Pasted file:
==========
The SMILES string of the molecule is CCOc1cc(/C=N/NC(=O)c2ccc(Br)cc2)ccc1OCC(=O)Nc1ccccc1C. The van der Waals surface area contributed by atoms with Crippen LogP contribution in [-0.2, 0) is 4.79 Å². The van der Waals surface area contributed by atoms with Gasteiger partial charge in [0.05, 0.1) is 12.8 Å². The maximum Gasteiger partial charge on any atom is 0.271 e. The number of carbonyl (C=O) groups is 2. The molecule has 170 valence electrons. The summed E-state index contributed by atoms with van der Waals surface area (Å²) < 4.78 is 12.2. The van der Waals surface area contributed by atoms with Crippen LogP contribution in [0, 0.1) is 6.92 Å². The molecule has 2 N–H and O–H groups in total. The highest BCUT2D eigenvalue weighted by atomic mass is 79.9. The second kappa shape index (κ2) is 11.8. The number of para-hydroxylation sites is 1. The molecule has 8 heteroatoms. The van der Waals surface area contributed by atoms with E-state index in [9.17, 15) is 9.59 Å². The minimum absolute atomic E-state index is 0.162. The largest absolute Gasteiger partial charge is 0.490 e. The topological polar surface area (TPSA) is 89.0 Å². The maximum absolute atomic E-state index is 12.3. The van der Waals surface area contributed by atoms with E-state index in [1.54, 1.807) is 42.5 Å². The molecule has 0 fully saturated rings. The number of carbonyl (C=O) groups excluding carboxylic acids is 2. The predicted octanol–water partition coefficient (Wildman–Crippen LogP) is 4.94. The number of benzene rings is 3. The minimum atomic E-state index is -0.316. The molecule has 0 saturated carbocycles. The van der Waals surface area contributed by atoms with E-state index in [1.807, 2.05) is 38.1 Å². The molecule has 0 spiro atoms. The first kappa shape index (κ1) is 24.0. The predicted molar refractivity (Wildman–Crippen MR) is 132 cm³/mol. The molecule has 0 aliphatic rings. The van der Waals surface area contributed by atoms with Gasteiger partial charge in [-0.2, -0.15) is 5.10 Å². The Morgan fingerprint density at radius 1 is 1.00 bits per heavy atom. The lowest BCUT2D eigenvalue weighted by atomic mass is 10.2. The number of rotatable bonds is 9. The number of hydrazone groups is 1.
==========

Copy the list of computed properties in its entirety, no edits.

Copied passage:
The SMILES string of the molecule is CCOc1cc(/C=N/NC(=O)c2ccc(Br)cc2)ccc1OCC(=O)Nc1ccccc1C. The van der Waals surface area contributed by atoms with Crippen LogP contribution in [-0.2, 0) is 4.79 Å². The van der Waals surface area contributed by atoms with Gasteiger partial charge in [0.05, 0.1) is 12.8 Å². The maximum Gasteiger partial charge on any atom is 0.271 e. The number of carbonyl (C=O) groups is 2. The molecule has 170 valence electrons. The summed E-state index contributed by atoms with van der Waals surface area (Å²) < 4.78 is 12.2. The van der Waals surface area contributed by atoms with Crippen LogP contribution in [0, 0.1) is 6.92 Å². The molecule has 2 N–H and O–H groups in total. The highest BCUT2D eigenvalue weighted by atomic mass is 79.9. The second kappa shape index (κ2) is 11.8. The number of para-hydroxylation sites is 1. The molecule has 8 heteroatoms. The van der Waals surface area contributed by atoms with E-state index in [9.17, 15) is 9.59 Å². The minimum absolute atomic E-state index is 0.162. The largest absolute Gasteiger partial charge is 0.490 e. The topological polar surface area (TPSA) is 89.0 Å². The maximum absolute atomic E-state index is 12.3. The van der Waals surface area contributed by atoms with E-state index in [1.54, 1.807) is 42.5 Å². The molecule has 0 fully saturated rings. The number of carbonyl (C=O) groups excluding carboxylic acids is 2. The predicted octanol–water partition coefficient (Wildman–Crippen LogP) is 4.94. The number of benzene rings is 3. The minimum atomic E-state index is -0.316. The molecule has 0 saturated carbocycles. The van der Waals surface area contributed by atoms with E-state index in [1.807, 2.05) is 38.1 Å². The molecule has 0 spiro atoms. The first kappa shape index (κ1) is 24.0. The predicted molar refractivity (Wildman–Crippen MR) is 132 cm³/mol. The molecule has 0 aliphatic rings. The van der Waals surface area contributed by atoms with Gasteiger partial charge in [-0.2, -0.15) is 5.10 Å². The Morgan fingerprint density at radius 1 is 1.00 bits per heavy atom. The lowest BCUT2D eigenvalue weighted by atomic mass is 10.2. The number of rotatable bonds is 9. The number of hydrazone groups is 1.